Will Gordon, David or Nick weep on failing to become Prime Minister? I suspect they’d consult their image consultants first. Yet one noble Lord did, it seems, cry when his summons didn’t, after all, mean being asked to form a government – as I learnt during a visit last week to Montacute House. In addition to the portraits of Elizabethan and Jacobean worthies, the house has Curzon Room, named after the former Viceroy of India who rented the house with his mistress, the romantic novelist Elinor Glyn, ‘enduring,’ the National Trust poetically puts it, ‘Arctic temperatures to stay by her man’s side.’ Thus inspired, the NT’s writer continues: ‘But she couldn’t stop Curzon’s feelings cooling along with the weather, and knew the frost had well and truly set in when she read of his engagement to Mrs Alfred Duggan in the Times.’ This cruel treatment rather undermines the same writer’s claim that ‘We all suffer our disappointments in life, but perhaps not so acute as George Nathaniel Curzon.’ Really? Did they ask Ms Glyn about his sin or only care about hers?
I guess not becoming Prime Minister is a blow, especially when you’ve gone up to London on purpose. For although there was no telephone at Montacute in 1923, when a telegram arrived, ‘the supremely confident Curzon’ travelled up to London with great expectations that he would become the next Prime Minister, only to find that Stanley Baldwin had got the job. It seems the most prominent reasons were that Curzon’s character was objectionable (they must have heard about his treatment of Ms Glyn – or taken against him in person), and that it was inappropriate for the Prime Minister to be a member of the House of Lords. The noble Lord was said to have burst into tears on hearing the news. Or, to express it in doggerel:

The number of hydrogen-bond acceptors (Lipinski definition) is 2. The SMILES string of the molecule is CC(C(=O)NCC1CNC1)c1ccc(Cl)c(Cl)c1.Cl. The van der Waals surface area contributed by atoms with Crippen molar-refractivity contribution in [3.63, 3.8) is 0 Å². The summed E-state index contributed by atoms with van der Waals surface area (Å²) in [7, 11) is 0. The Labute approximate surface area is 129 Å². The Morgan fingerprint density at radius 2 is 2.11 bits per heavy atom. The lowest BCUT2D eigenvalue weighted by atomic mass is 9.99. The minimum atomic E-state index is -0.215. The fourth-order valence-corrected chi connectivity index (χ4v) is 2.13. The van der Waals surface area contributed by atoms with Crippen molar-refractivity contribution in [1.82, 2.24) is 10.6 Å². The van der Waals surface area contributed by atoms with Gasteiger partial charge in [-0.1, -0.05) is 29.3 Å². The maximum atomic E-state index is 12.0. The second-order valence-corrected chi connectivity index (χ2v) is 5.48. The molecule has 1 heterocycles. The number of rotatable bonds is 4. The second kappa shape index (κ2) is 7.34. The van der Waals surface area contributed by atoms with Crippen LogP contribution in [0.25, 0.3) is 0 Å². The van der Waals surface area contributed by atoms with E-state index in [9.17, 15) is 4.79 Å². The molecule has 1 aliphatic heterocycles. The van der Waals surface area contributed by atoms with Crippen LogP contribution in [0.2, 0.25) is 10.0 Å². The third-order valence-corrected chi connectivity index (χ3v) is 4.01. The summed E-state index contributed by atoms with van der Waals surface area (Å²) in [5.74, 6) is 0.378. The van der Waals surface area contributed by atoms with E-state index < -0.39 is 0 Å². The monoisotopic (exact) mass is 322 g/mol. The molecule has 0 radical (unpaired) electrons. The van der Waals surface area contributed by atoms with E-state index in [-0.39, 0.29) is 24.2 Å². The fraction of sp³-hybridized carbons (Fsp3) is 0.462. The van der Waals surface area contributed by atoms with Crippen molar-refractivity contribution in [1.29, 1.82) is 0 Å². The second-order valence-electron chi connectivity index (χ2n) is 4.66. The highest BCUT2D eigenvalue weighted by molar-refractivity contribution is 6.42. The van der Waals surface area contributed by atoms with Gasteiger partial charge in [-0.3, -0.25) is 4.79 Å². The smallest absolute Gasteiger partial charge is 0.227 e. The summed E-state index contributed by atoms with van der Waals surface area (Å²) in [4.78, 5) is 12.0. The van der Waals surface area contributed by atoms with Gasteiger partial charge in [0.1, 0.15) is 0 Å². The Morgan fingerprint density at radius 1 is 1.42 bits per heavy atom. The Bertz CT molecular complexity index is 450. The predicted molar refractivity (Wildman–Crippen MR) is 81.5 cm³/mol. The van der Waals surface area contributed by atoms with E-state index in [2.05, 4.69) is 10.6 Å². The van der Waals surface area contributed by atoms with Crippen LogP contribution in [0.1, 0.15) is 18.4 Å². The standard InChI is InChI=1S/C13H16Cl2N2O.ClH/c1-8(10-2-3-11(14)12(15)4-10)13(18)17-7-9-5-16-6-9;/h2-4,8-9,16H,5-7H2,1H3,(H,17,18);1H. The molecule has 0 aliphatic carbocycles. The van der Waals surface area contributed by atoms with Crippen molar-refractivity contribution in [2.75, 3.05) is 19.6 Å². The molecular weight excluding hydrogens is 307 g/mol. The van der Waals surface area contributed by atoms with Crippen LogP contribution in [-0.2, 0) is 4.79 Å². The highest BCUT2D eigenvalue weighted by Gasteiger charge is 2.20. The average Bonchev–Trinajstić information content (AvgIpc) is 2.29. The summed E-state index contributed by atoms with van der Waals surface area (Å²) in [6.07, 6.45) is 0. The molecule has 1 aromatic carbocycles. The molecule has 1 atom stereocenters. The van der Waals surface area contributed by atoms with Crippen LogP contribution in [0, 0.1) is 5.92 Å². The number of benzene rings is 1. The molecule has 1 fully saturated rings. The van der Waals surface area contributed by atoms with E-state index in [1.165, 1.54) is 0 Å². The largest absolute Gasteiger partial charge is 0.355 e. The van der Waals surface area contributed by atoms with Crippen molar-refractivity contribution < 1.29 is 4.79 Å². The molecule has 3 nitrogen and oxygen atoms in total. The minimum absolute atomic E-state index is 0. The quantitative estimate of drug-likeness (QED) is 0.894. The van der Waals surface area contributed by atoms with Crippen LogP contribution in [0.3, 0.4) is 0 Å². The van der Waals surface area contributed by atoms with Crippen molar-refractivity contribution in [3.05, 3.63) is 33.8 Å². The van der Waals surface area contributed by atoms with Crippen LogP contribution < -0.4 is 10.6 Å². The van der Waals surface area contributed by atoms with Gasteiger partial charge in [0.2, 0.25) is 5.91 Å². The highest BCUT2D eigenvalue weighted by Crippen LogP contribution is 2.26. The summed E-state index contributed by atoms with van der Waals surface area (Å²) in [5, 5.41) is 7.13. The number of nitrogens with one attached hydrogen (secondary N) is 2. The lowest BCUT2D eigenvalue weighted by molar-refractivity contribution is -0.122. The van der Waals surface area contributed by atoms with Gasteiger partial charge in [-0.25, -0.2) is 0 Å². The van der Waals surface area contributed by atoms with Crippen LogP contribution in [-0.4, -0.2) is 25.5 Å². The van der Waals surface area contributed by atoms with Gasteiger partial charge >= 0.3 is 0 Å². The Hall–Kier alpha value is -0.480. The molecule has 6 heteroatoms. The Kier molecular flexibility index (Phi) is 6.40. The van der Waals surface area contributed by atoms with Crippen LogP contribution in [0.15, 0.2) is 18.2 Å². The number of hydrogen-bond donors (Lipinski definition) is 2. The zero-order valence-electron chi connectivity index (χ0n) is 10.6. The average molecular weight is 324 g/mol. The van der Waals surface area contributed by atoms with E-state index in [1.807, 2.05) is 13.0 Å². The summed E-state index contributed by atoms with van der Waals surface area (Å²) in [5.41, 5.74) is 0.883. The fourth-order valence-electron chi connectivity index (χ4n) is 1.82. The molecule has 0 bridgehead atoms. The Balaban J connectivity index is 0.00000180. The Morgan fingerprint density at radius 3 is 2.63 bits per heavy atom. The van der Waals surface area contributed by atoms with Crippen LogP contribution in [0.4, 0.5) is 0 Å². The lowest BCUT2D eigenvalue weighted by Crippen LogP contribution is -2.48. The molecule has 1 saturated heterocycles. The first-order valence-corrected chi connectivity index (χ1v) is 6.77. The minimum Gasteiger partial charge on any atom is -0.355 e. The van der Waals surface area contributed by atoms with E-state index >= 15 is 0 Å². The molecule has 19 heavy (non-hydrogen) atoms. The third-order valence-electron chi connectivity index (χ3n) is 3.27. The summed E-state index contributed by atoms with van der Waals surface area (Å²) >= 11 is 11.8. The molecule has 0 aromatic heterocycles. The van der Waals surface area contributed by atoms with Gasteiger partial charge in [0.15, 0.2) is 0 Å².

Curzon cried when not selected
Trouble was he weren’t elected
Even Kings must succumb
To the voter’s rule of thumb
And so it will be on May 6th – unless, of course, we have a hung Parliament, a prospect that is causing the chattering classes great excitement.
Writing this, I came across this Balliol rhyme about Curzon, ‘a piece of doggerel which stuck with him in later life’:
My name is George Nathaniel Curzon,
I am a most superior person.
My cheeks are pink, my hair is sleek,
I dine at Blenheim twice a week.
And so it that I seem to have stumbled into an imitation of the form. Well, it’s bad enough….
Photograph, from US Library of Congress, taken from Wikimedia Commons